Character Education in the UK
Character education has received considerable attention within British educational debate over the last decade, most recently becoming a key objective in Ofsted’s new framework for schools. This recent inclusion in the Ofsted framework, under the personal development heading, requires schools to profile the activities and opportunities they are offering for students to develop their character during the school day, inside and outside the curriculum.
The Character Curriculum – Flourishing For Life
In order to assist schools in their delivery of character education, the Jubilee Centre has developed a new character education curriculum for primary and secondary schools (aimed at key stage 2 and 3) called The Character Curriculum – Flourishing For Life. All of the curriculum materials are now ready for teachers to download from our website.
The Character Curriculum includes lesson plans and teacher and student resources for school years 3 – 9 on topics ranging from healthy lifestyles to online safety. Each key stage starts with an introductory module on the philosophy of virtue ethics, which gives students the vocabulary of virtue and an understanding of the process of virtue development. This module explains the philosophical underpinning of the curriculum’s approach to character education. The curriculum is split into four broad areas flourishing individuals, flourishing relationships, digital flourishing and flourishing societies and has been designed to integrate with current curriculum workloads and existing timetabled subjects such as PSHE and Citizenship. The topics covered have been picked to adhere to statutory and non-statutory guidance for PSHE, Citizenship and the new Health and Relationships education. The materials have been designed in consultation with primary and secondary school teachers from across the UK.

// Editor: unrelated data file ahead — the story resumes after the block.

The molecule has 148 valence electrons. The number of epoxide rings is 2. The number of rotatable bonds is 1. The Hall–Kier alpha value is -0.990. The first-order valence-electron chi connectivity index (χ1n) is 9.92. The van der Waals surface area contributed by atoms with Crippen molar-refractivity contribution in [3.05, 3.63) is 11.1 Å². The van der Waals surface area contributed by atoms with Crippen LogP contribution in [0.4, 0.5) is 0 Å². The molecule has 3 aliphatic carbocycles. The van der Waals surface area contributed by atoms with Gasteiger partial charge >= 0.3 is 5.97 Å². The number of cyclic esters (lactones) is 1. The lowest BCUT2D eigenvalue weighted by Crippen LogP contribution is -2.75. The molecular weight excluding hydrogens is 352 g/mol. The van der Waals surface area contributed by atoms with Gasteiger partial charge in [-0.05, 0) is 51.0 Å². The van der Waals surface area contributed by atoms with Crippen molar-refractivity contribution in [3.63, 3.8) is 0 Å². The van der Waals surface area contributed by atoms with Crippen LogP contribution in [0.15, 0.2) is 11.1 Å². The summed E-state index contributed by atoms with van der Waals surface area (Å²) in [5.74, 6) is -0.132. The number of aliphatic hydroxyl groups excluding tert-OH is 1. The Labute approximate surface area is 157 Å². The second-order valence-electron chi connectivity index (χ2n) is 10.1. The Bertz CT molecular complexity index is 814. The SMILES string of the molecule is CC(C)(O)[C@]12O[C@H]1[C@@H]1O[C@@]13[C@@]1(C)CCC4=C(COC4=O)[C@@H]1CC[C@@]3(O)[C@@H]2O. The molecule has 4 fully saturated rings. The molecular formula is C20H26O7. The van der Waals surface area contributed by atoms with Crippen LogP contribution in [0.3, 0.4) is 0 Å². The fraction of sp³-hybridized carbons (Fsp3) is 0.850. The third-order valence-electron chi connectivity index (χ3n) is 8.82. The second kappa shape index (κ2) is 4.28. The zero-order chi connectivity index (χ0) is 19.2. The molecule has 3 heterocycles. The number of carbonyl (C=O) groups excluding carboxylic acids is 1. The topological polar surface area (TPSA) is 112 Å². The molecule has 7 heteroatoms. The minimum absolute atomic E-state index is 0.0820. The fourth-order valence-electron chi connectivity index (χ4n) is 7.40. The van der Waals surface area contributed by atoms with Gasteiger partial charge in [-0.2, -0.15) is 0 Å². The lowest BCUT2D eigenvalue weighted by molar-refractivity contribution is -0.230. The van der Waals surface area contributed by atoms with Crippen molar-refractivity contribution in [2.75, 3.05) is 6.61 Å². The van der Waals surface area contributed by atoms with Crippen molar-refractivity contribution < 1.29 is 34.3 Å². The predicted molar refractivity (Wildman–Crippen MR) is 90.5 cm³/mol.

The Jubilee Centre has previously published complete primary and secondary programmes of study, in addition to primary and secondary guides to teaching character through the curriculum. We have also developed and trialled an intervention based on teaching character to KS2 pupils through classic stories. These resources predominantly focus on teaching individual virtues, e.g. kindness, in one-off or a short series of lessons. The uniqueness of The Character Curriculum, is its focus on common issues that arise in schools, e.g. developing positive friendships and how a character based approach can help cultivate these relationships. It seeks to give students the opportunity to explore these important topics ‘through the lens’ of character, focusing on different character virtues in different contexts and allowing students to reflect on how they might ‘live’ the virtues in the different spheres of their own lives. Within each topic students have the opportunity to use a range of tools to reflect on their own character development. These include: moral dilemmas, the biographies of role models, reflection opportunities and ideas to serve the local community.
How might schools use The Character Curriculum?
Both KS2 and KS3 curriculums come with a teacher guide with detailed lesson plans, PowerPoint presentations and photocopiable resources for each year group. Within each year group, there are 4 topic areas and each topic area contains 2-3 lessons. The Character Curriculum has been designed to be a flexible tool for teachers and schools to use and adapt for their individual context. There is no blueprint for how the lessons should be incorporated into the school curriculum, or used by schools. The lessons could be used to supplement existing PSHE resources or be used wholesale as a curriculum, or schools can choose elements and lessons that meet their particular needs.
Ben Miller, Research Fellow, Jubilee Centre for Character and Virtues